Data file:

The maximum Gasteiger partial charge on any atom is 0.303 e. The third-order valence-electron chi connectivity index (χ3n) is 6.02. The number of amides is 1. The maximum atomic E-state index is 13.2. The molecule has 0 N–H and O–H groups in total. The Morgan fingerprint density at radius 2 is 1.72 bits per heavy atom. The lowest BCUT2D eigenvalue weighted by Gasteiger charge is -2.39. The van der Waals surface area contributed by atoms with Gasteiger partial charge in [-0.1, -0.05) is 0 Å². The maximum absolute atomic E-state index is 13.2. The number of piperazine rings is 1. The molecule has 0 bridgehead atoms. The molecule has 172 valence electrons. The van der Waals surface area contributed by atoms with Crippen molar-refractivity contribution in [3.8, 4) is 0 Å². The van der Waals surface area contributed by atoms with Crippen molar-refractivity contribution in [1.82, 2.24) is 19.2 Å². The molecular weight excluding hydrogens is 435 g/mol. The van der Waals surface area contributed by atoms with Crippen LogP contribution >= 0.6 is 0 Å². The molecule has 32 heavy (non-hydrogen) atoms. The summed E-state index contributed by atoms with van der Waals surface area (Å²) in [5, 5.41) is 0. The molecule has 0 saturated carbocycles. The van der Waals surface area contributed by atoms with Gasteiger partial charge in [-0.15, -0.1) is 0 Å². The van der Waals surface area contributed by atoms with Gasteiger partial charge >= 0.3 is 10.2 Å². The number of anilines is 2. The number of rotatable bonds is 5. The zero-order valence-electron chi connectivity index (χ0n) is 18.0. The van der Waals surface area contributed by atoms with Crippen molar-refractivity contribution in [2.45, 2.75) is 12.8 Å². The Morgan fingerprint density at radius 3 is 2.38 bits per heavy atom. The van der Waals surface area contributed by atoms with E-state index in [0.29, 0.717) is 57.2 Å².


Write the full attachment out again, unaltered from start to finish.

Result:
The maximum Gasteiger partial charge on any atom is 0.303 e. The third-order valence-electron chi connectivity index (χ3n) is 6.02. The number of amides is 1. The maximum atomic E-state index is 13.2. The molecule has 0 N–H and O–H groups in total. The Morgan fingerprint density at radius 2 is 1.72 bits per heavy atom. The lowest BCUT2D eigenvalue weighted by Gasteiger charge is -2.39. The van der Waals surface area contributed by atoms with Gasteiger partial charge in [-0.1, -0.05) is 0 Å². The maximum absolute atomic E-state index is 13.2. The number of piperazine rings is 1. The molecule has 0 bridgehead atoms. The molecule has 172 valence electrons. The van der Waals surface area contributed by atoms with Crippen molar-refractivity contribution in [3.8, 4) is 0 Å². The van der Waals surface area contributed by atoms with Crippen molar-refractivity contribution in [1.82, 2.24) is 19.2 Å². The molecular weight excluding hydrogens is 435 g/mol. The van der Waals surface area contributed by atoms with Crippen LogP contribution >= 0.6 is 0 Å². The molecule has 32 heavy (non-hydrogen) atoms. The summed E-state index contributed by atoms with van der Waals surface area (Å²) in [5, 5.41) is 0. The molecule has 0 saturated carbocycles. The van der Waals surface area contributed by atoms with Gasteiger partial charge in [-0.15, -0.1) is 0 Å². The van der Waals surface area contributed by atoms with Gasteiger partial charge >= 0.3 is 10.2 Å². The number of anilines is 2. The number of rotatable bonds is 5. The zero-order valence-electron chi connectivity index (χ0n) is 18.0. The van der Waals surface area contributed by atoms with Crippen molar-refractivity contribution in [2.45, 2.75) is 12.8 Å². The Morgan fingerprint density at radius 3 is 2.38 bits per heavy atom. The van der Waals surface area contributed by atoms with E-state index in [0.29, 0.717) is 57.2 Å².